We have posted recently about the Virginia Marine Resources Commission hearing on Friday March 16, 2018, in Norfolk. If you wish to attend the hearing, contact firstname.lastname@example.org about car pooling.
Here is additional information from the Augusta County Alliance:
During the American Revolution, even as it appeared the fledgling U.S. Navy was going to be destroyed by the superior British Navy, American Commander John Paul Jones answered the request for surrender with these immortal words: “I have not yet begun to fight!”
That is our stance on this unnecessary and destructive pipeline. We must continue to push back at every opportunity and Never Give Up. Next Friday, March 16, at 9:30 a.m. in Newport News will be one more opportunity to speak up—at the hearing by the Virginia Marine Resources Commission to consider the Atlantic Coast Pipeline’s permit application to run its 42-inch high pressure pipeline under state regulated waters, i.e. beneath streams and wetlands with drainage areas of 5 square miles or more.
On the list [click here for the entire application] are 26 streams in Augusta County, 5 in Bath, 1 in Highland, 11 in Nelson, and 10 in Buckingham.
If you want to read some powerful letters of objection to this permit application, here’s a link (click on ‘Additional Docs’ on the right of the page).
If any of you are interested in taking a road trip to Newport News, let us know and we can arrange a car pool. In the meantime, this citizen board needs to hear from you by email about why they should NOT issue this permit on March 16. Please contact Board members and express your concerns about this application. Send your comments via email to Commission Secretary Matt Hull at Matt.Hull@mrc.virginia.gov and request that he distribute your letter to all the commissioners prior to the Friday hearing.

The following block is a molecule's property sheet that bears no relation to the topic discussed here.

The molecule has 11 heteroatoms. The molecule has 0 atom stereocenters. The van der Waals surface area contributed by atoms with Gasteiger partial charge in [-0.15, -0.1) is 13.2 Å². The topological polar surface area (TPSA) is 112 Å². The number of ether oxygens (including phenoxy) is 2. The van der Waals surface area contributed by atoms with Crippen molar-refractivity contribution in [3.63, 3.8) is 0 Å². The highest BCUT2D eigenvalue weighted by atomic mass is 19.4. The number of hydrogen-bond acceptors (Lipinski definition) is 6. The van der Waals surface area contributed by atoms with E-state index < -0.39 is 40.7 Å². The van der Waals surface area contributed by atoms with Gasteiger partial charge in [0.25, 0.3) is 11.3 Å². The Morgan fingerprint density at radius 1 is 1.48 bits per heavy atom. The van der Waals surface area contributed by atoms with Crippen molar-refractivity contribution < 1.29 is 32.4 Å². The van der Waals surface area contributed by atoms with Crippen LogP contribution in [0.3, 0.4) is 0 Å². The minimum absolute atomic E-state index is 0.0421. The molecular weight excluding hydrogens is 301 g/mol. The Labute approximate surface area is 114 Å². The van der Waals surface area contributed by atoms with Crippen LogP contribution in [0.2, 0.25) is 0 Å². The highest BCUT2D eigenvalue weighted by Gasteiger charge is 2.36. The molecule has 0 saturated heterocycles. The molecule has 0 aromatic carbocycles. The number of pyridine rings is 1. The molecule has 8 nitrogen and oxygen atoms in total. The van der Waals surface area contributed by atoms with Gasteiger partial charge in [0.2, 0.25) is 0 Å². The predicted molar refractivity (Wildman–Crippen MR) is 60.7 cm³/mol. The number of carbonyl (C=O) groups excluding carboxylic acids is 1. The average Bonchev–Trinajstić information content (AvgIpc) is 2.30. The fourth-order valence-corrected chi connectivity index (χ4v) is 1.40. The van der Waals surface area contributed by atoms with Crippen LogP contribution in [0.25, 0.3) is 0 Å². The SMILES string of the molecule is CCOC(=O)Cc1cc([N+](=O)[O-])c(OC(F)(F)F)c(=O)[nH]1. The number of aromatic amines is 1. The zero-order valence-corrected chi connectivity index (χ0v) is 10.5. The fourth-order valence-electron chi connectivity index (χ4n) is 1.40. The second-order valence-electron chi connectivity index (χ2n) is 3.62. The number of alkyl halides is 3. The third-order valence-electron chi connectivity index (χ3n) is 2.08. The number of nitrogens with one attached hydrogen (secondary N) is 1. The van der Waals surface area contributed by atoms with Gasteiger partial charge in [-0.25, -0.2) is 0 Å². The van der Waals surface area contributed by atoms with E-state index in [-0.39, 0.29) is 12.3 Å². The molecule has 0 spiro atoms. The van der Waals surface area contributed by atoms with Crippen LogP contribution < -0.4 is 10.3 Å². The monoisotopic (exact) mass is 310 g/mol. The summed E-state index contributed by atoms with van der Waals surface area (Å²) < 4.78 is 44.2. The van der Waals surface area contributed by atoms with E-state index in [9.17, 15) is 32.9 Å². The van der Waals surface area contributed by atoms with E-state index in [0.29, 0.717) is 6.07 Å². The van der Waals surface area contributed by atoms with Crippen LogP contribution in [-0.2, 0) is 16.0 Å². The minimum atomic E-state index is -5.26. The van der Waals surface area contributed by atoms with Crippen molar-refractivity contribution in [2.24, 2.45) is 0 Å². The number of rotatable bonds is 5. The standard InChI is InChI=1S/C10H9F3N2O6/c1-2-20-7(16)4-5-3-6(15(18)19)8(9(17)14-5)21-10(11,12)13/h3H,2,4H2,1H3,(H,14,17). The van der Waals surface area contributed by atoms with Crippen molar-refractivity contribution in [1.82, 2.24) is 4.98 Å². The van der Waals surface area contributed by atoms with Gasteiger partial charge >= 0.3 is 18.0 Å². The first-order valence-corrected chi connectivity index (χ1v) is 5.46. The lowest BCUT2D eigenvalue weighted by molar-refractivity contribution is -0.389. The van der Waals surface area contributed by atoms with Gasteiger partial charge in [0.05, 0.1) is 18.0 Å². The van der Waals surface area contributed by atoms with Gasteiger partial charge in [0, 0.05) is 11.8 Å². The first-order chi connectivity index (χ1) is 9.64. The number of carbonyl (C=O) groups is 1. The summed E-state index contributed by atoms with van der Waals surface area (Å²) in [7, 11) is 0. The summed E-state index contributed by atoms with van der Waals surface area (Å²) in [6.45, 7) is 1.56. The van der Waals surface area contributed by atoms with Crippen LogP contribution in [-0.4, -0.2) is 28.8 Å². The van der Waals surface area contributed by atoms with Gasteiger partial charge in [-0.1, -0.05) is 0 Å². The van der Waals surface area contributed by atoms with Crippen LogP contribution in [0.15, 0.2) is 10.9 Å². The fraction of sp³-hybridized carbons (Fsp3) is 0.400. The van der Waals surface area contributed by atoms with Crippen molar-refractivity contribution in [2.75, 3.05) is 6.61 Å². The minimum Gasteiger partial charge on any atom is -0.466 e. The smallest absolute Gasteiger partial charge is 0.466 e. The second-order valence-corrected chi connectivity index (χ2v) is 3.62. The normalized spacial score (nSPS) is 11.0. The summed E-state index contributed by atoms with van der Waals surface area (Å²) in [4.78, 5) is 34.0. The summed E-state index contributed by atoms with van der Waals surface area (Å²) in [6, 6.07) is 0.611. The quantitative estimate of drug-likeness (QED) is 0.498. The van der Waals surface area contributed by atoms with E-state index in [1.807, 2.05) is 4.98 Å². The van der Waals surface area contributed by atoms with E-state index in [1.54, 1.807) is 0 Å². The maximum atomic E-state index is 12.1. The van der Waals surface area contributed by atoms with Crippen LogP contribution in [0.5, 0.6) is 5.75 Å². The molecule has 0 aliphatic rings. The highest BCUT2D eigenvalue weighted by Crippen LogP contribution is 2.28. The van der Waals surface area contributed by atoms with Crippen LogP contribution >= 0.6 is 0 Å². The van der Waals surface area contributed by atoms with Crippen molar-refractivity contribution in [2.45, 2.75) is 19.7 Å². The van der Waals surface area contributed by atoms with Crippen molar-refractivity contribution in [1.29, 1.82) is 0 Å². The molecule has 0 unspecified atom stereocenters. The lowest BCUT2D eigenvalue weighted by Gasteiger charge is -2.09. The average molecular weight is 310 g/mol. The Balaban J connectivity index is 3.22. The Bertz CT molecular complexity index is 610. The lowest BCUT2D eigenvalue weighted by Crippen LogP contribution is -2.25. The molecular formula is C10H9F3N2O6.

Here are some reasons that the permit should be delayed or simply denied:
- They don’t have enough information to guarantee that our waters and river bottoms will not be harmed. They have not done adequate on-the-ground surveys and they haven’t taken any soil samples. They have also failed to identify the public uses of the streams that could be affected, including uses such as drinking water, fishing, wildlife habitat enhancement, and outdoor recreation. The information provided to landowners is cursory and riddled with errors. [click here to read some letters from Augusta County landowners]
- Dominion’s rationale for proposing the less safe, less environmentally friendly open-cut trenching for many stream crossings rather than horizontal directional drilling is that the former is less costly to the company’s budget. The costs incurred by a private corporation CANNOT be a consideration in a public resource.
- Dominion has not provided any evidence to ensure that trout streams will not be harmed.
- The company has not shown how it will keep increased sediment from construction out of the Chesapeake Bay.
In your communication to the VMRC board, remind them that their duty lies with protecting the public trust under which these streams and rivers exist. Feel free to personalize your email with your story of how you, as a citizen of Virginia, use these waters and what the potential for permanent damage to this amazing natural resource is. You can certainly mention those specific waterways that will be crossed, but you do not have to; you also do not need to know construction details. Include photos if you want. We all know that cutting through or drilling under river beds causes mud spills and erosion. The type of hurricane-related flooding that we experience regularly can scour riverbeds and expose pipes that could lead to disaster.